The first troupe, known as The Pox, followed the format of UCB’s celebrated “ASSSSCAT!” show, featuring a monologist telling a personal anecdote based on an audience suggestion, followed by a series of improvisational sketches based on that monologue. Their skits revolved heavily around the experience of out-of-towners visiting New York, such as a scene in which a tourist is robbed at gunpoint in Central Park, then decides that video of the robbery would be a great souvenir of his visit and begins directing the robber while his friends film it. Another highlight was a sketch in which a teacher ruins the joy of swearing for her twelve-year-old students by telling them that Shakespeare coined many of the English language’s best curse words. One of their best ideas, however, was the last scene of the first set, in which a man gives god credit for everything from work promotions to his wife’s pregnancy (“No, I think I knocked god up … or god knocked himself up”), then likewise shifts the blame for a car accident in which he is at fault onto the almighty.
The second troupe, Sandino, was even better, weaving their sketches seamlessly together into a bizarre, alternate-world scenario until, by the end, they felt less like random sketches than cohesive scenes in a play. Using a shouted audience suggestion, “P90X” (which further research tells me is some sort of workout program for which I am undoubtedly too lazy), Sandino improvised a dystopian tale of a world in which robots are programmed for only three functions – rage, sex and boredom – and people have jobs like drunkenly dancing nude in glass towers. Though the set begins with two of the performers working out, the phrase “P90X” ended up referring to a prisoner who has become a problem for his captors, one of whom suggests that the solution is to let him loose in Detroit and see who survives, him or the city of Detroit. This is all part of an evolutionary experiment he feels is vital to the human race, and later this same character reappears to serve an arsenic-laced dinner to a friend, for the same reason. “It’s not a lethal dosage,” he insists. “It’s just going to hurt real bad.”
It’s truly amazing how well Sandino incorporated elements of all their sketches into one large narrative, to the point that the final revelation that prisoner P90X is actually Virgin Group mogul Richard Branson (who designed the boredom robot in order to gain perspective on his overly exciting life) made perfect sense. This is a tremendously talented group of performers, and while I feel privileged to have attended their only performance of this specific material, I certainly hope a video recording is made available in the near future.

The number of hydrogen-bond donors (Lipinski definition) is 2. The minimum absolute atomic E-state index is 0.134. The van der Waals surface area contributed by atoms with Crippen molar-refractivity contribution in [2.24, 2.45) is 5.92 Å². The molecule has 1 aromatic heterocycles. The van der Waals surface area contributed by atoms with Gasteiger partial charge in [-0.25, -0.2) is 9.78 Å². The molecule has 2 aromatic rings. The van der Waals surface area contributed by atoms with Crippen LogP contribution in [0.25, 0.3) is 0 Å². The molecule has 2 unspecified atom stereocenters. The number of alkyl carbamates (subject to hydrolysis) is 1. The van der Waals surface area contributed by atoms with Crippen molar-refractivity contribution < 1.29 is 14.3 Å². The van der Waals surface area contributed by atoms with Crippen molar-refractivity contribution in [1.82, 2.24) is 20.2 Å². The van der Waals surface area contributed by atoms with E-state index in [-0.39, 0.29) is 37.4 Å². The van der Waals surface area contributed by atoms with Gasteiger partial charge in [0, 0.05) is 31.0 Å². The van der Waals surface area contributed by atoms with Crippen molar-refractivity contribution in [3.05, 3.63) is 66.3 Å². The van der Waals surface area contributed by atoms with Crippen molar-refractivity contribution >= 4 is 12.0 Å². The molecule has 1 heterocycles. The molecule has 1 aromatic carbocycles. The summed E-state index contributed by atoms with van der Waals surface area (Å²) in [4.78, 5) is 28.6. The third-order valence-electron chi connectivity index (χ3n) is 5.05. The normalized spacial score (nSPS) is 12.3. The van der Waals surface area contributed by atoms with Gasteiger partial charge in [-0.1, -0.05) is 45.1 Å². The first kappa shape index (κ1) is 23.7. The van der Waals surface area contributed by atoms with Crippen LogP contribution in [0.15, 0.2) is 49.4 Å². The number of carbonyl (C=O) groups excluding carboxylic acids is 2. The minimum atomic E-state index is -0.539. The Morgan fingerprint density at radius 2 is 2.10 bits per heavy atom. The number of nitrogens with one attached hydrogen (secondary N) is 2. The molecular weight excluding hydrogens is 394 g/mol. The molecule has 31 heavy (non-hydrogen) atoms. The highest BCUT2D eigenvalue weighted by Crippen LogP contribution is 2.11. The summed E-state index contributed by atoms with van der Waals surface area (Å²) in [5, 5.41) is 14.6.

Posted in: Entertainment, Humor, News, On Location
Tags: ASSSSCAT!, Central Park, comedy, Detroit, East River Park, Ezra Stead, improv, New York, New York City, P90X, Richard Branson, robots, Sandino, sex, Shakespeare, sketch comedy, SummerStage, The Pox, UCB, Upright Citizens Brigade, Virgin Group, workout
War Tears Up the SummerStage at New York’s Queensbridge Park
Forty-three years after their original 1969 formation, the legendary band War can still rock a stage with the best of them and provide a funky good time for audiences of all ages. Of course, the only original member still in the lineup is keyboardist and current lead singer Leroy “Lonnie” Jordan, but since the band has cycled through more than 25 members since its original inception, this is no surprise. The band, in its current seven-piece configuration, played a free show at Queensbridge Park in Queens, New York, last night as part of City Parks Foundation’s annual SummerStage series. Probably about 400 people, ranging in age from toddlers to elderly folks, were in attendance, and War played an excellent two-hour set full of positive energy and musical prowess.
After an hour-long warm-up from DJ Felix Hernandez’ Rhythm Revue, War opened their set with the funky, upbeat “Me and Baby Brother,” from their 1973 gold record “Deliver the Word,” and the already dancing crowd really began to get down. Jordan is an exceptionally charismatic frontman who really commands the stage even when boxed in behind his keyboards, but he stepped out early on in the show to lead an audience sing-along to the 1972 hit “The Cisco Kid.” He joked that if anyone in the crowd could tell him how many other War songs contained the word “wine,” he would let that lucky fan buy him a glass of wine.